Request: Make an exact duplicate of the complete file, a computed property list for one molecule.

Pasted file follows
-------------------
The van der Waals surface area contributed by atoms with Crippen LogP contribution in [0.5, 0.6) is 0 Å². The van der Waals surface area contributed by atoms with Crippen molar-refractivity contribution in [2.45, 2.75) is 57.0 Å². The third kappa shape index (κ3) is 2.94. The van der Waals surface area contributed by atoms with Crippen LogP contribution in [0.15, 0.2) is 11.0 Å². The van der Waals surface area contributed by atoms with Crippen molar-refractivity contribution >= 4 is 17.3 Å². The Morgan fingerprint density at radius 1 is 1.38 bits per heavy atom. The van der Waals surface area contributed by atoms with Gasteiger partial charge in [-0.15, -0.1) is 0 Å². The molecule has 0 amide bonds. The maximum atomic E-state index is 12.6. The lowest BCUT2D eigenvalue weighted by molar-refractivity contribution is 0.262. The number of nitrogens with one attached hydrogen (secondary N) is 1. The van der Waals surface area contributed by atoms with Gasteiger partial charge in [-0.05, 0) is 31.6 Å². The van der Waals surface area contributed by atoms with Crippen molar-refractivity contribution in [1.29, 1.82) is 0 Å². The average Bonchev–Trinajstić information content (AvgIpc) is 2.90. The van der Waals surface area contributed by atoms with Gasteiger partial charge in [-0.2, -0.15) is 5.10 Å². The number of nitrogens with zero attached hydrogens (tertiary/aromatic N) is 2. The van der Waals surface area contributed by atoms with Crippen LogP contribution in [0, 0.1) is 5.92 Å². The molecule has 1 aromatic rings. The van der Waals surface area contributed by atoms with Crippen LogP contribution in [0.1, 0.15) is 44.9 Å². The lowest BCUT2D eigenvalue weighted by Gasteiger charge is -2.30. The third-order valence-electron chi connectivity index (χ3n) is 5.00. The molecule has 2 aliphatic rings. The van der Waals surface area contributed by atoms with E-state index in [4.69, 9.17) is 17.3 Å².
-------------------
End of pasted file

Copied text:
The van der Waals surface area contributed by atoms with Crippen LogP contribution in [0.5, 0.6) is 0 Å². The van der Waals surface area contributed by atoms with Crippen molar-refractivity contribution in [2.45, 2.75) is 57.0 Å². The third kappa shape index (κ3) is 2.94. The van der Waals surface area contributed by atoms with Crippen LogP contribution in [0.15, 0.2) is 11.0 Å². The van der Waals surface area contributed by atoms with Crippen molar-refractivity contribution >= 4 is 17.3 Å². The Morgan fingerprint density at radius 1 is 1.38 bits per heavy atom. The van der Waals surface area contributed by atoms with Gasteiger partial charge in [-0.15, -0.1) is 0 Å². The molecule has 0 amide bonds. The maximum atomic E-state index is 12.6. The lowest BCUT2D eigenvalue weighted by molar-refractivity contribution is 0.262. The number of nitrogens with one attached hydrogen (secondary N) is 1. The van der Waals surface area contributed by atoms with Gasteiger partial charge in [-0.05, 0) is 31.6 Å². The van der Waals surface area contributed by atoms with Crippen molar-refractivity contribution in [1.29, 1.82) is 0 Å². The average Bonchev–Trinajstić information content (AvgIpc) is 2.90. The van der Waals surface area contributed by atoms with Gasteiger partial charge in [-0.2, -0.15) is 5.10 Å². The number of nitrogens with zero attached hydrogens (tertiary/aromatic N) is 2. The van der Waals surface area contributed by atoms with Crippen LogP contribution in [0, 0.1) is 5.92 Å². The molecule has 1 aromatic rings. The van der Waals surface area contributed by atoms with Crippen LogP contribution in [0.1, 0.15) is 44.9 Å². The lowest BCUT2D eigenvalue weighted by Gasteiger charge is -2.30. The third-order valence-electron chi connectivity index (χ3n) is 5.00. The molecule has 2 aliphatic rings. The van der Waals surface area contributed by atoms with E-state index in [4.69, 9.17) is 17.3 Å².